Students and teachers resumed classes at Nakusp Elementary School on Monday after a two-week shutdown prompted by exposure to the virus that causes COVID-19.
“The school reopened its doors and welcomed back all the children and staff on May 17, and everyone has been super-supportive of the need to close,” says Terry Taylor, superintendent of School District 10 Arrow Lakes.
Eight people in total came down with cases of COVID from the exposures at NES. So many staff and students were on self-isolation – 120 of 159 students – it was impossible for the facility to keep open, officials said at the time.
Since the high point in infections, however, the number of cases in the community – and the schools – has gone down, leaving the district on the road to recovery from the incident.
“Really COVID cases in schools are a reflection of what’s going on in the community,” Taylor told the Valley Voice. “There’s been a steady decline since the high… and the schools are in good shape.”
Taylor says the district’s response to the virus’ arrival (which was never declared an official ‘outbreak’ by Interior Health) followed the playbook the district had been working on for months. All that preparation and planning paid off, she said.
“We had a plan in March, had to re-draft them in August, and re-drafted again in November, and again in February,” she said. “We found out plans were really effective in ensuring the safety of kids and staff.
“And the Ministry… did a review of our COVID safety plans. What they’ve shown is we’ve not only been compliant with public health and ministry protocols, but also that school continues to be a safe environment. “
The high school across the street was also affected, as many students decided to stay home for the duration. At its low point, half the high school student body was absent from class, says Taylor. While it’s understandable – and because of the many community connections in a small town, some drop was inevitable -- Taylor’s message now is for everyone to come back to class.
“Parents and staff can rest assured our schools are safe and will remain so,” she said. “I think we’re in a really good place.”
Taylor says the next few weeks will see more outdoor classes taking place as well, as schools take advantage of better weather to reduce the chance of further exposures.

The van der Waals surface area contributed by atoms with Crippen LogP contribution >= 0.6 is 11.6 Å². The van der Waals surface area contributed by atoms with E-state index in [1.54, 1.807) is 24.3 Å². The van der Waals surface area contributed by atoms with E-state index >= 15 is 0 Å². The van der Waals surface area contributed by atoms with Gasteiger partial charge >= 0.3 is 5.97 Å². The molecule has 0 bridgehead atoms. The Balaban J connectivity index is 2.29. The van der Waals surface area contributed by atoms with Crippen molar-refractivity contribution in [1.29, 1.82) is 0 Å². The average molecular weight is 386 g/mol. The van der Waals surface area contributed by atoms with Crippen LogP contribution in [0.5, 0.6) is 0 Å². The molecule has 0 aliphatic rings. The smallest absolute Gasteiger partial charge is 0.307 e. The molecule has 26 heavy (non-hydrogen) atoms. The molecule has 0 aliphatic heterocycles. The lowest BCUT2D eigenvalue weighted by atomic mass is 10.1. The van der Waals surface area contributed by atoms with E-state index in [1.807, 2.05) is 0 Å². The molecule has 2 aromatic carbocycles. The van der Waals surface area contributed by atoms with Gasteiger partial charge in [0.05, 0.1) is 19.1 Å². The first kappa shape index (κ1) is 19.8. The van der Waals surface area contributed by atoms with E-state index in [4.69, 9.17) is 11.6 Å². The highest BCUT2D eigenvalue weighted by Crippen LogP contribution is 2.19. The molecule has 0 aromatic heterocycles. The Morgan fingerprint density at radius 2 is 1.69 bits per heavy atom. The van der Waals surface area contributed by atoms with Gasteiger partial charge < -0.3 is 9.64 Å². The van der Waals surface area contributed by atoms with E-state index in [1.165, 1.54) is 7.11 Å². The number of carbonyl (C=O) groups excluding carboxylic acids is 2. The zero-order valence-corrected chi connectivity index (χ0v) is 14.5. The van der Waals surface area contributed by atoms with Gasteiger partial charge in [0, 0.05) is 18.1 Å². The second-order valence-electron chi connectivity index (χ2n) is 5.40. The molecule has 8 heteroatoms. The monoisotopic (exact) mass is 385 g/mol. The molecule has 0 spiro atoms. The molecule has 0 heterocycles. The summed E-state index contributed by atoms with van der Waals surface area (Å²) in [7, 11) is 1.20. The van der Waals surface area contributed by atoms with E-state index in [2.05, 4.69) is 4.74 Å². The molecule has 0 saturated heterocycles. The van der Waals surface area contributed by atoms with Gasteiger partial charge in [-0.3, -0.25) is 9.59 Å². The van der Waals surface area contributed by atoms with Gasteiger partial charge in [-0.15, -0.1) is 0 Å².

While the cases in Nakusp made the subdistrict a temporary hotspot for Interior Health, overall the province continues to show a slow decline in the number of cases and an increase in the number of people vaccinated.
During the week May 2-8, there were six cases reported in the Arrow Lakes health service area, one in the Kootenay Lake area and 10 in the Nelson area.
From the beginning of the pandemic to April 30, 2021, the Arrow Lakes had had 11 cases, Kootenay Lake 13 and Nelson 157.
As of May 17, there had been 139,664 total cases in the province. 132,841 people had recovered and 1,648 had died.
On Monday, the BC Centre for Disease Control reported 1,360 new cases in the province over the weekend, and 126 cases in the Interior Health region. The region now has 451 active cases, 22 hospitalizations, and 13 people in critical care. Fourteen people died from COVID-19 in BC between May 14 and 17.
As of May 6, 43% of all BC residents had received their first vaccination dose –84% of those over the age of 70. Estimates for the Valley Voice readership area show a wide range of uptake: the Arrow Lakes subregion of Interior Health had a rate between 61% and 80%; the Kootenay Lake subregion was at 41-60%, while the Nelson sub-region was estimated at 21-40% coverage.
As of May 8, there have been 2,127,288 vaccines administered in BC and 1,016 reports of adverse events, 60 of which were deemed serious.
John Boivin, Local Journalism Initiative Reporter, Valley Voice